So if you are one of those people who wants to try hospitalero-ing, and you want to be trained in English, you can go either to the Confraternity of St. James in London and get it in a lovely UK accent, or you can come to The Peaceable and get the Canadian version. And next I hope to put all the teaching materials into shape to make an online course! (Oh, and you can also attend a gathering of the American Pilgrims on the Camino. They offer hospitalero training as part of this annual convention... this spring it´s in Albuquerque, New Mexico.)

As for the Peaceable itself -- we´re finding out it´s not coping with winter temperatures as well as we´d hoped. It´s insulated all over, but the adobe walls are hanging onto the cold rather than the warmth. We wake up to 11-degree C in the bedrooms each morning, our breath drifting in clouds above our noses -- even as we burn through an awful lot of gasoil in the furnace. We´ll have to do some tuning. And we don´t know how.

The adventure continues! And now we have an audience to enjoy the Laff Riot with us.

Friday, 28 November 2008

Sunny Thanksgiving


One of America´s better ideas is Thanksgiving, the holiday that happened Thursday. The entire country takes a day off, roasts a turkey, eats pie and other traditional delicacies, drinks nasty liquor with distant relatives, then falls asleep in front of a televised football game. (You´re really supposed to spend this day thanking God for all the nice things and people that surround you, but you don´t always get to that.)

Here in Moratinos, Thursday 29 November was a day like any other, except it was a bit colder than average. We didn´t plan on any big fowl feast...we decided to turn back the clock to when I lived as a single mom in Toledo, Ohio. Back then I was in a labor union, and those who worked on Thanksgiving day were paid double the normal rate for their day´s work! Therefore, the kids (Libby and Philip) went to their Dad´s house for the usual feast early in the day, while I worked the early shift at the newspaper and raked in the big bucks. When I finished I´d gather up the other single people in the newsroom, pick up Libby and Philip, and we´d all drive up through the snow to Great Lake Dim Sum in Ann Arbor, where we feasted fit to burst on some top quality Cantonese. (Most other restaurants were closed on the big day, but the Chinese were always open.)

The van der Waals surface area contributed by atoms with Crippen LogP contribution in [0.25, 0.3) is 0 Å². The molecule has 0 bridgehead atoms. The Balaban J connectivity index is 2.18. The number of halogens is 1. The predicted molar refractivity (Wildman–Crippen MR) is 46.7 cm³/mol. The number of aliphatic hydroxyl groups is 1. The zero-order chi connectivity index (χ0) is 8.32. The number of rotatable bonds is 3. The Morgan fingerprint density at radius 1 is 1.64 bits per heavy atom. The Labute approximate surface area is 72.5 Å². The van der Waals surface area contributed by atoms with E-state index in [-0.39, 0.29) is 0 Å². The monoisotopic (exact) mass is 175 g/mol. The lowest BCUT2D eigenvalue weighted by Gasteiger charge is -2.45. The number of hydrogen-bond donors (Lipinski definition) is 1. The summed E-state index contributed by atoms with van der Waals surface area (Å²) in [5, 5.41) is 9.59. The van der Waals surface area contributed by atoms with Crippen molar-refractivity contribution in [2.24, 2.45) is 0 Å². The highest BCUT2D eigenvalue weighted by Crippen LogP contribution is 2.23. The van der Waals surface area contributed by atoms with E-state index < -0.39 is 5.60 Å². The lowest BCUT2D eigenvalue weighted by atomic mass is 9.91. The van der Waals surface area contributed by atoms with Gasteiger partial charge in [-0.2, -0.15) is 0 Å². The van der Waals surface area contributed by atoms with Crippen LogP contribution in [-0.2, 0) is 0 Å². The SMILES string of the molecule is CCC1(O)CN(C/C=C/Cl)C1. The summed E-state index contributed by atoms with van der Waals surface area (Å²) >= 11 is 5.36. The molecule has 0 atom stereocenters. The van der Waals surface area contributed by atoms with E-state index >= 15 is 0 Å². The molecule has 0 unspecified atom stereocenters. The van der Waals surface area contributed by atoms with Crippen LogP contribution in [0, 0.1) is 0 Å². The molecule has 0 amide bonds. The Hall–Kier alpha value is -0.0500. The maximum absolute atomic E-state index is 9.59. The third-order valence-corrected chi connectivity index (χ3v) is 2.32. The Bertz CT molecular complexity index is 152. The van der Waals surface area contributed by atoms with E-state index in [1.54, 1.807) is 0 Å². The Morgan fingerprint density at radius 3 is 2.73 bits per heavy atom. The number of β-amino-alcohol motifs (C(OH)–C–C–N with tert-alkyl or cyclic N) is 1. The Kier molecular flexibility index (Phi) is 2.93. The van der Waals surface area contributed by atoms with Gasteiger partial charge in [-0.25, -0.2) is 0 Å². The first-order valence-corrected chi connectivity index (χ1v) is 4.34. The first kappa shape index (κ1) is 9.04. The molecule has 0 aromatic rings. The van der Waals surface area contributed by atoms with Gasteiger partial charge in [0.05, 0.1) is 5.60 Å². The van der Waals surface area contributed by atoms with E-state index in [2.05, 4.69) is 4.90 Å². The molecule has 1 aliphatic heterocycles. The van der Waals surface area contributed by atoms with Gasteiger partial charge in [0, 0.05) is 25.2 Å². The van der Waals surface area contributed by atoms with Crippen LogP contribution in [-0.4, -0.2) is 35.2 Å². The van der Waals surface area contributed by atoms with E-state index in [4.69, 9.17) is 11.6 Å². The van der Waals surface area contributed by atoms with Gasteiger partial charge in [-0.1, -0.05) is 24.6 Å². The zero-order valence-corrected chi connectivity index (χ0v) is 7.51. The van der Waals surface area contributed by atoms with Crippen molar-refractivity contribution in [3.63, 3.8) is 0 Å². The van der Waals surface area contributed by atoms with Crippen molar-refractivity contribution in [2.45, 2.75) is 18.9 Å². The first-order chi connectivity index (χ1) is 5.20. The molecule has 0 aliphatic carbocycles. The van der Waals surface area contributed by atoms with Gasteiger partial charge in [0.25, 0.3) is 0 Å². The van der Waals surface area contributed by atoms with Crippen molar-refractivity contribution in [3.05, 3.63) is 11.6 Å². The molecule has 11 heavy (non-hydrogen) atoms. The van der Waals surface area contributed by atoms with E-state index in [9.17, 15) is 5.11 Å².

We did that every Thanksgiving for at least five years. It grew to include a good 15 or 20 people at some point. And in the years since I always kinda crave steamed wontons on Thanksgiving, when everyone else is inhaling pumpkin pie.
And so this year we decided to revisit the Ann Arbor tradition, except this time do it in Leon.

As per usual, Paddy took the dogs out for their morning run up the camino. Because the weather´s gone bad, we see very few pilgrims passing through lately, and none have stopped at our place in at least two weeks. I begin to miss them when they´re not here. They keep us from falling into ruts and rhythms of unbroken sameness, where we do the same things at the same times every day and week, with the same cast of characters. We lose track of time, space, dimension. We drift into netherworlds of long Thackeray novels or aimless web searches or elaborate eggplant recipes. We catch the flu, and spend entire days passed-out in bed, lolling in indolence.

(Some may look at the above and say "hey, sounds great to me, except for the flu part" And true, retirement DOES have its good and bad sides.)

But what I´m trying to say is, yesterday morning Paddy brought home a Thanksgiving treat. Can you guess what it was?
Another dog? No.
A donkey? No, thank God... I am still having nightmares about that huge friendly donkey-head staring in the living-room window, overshadowing all we did.
A pilgrim? Getting warm!

From out there on the windy trail Pad and Una and Tim brought back nine Koreans. They followed him through the gate, and just kept coming, and coming, and coming, like clowns piling out of a tiny circus car. Large and small, girls and boys, teens and tinies, each had his or her own backpack, staff, and big, broad smile. They shed their gear in the entryway, stacking it with practiced ease. We brought them inside, crammed them into the kitchen/sitting room, gave them coffee and cocoa, and listened to a three-person account of their travels. (they approach English the way Paddy and I do Spanish: One person listens and understands, then conveys it to the next person, who formulates and delivers a spoken response.)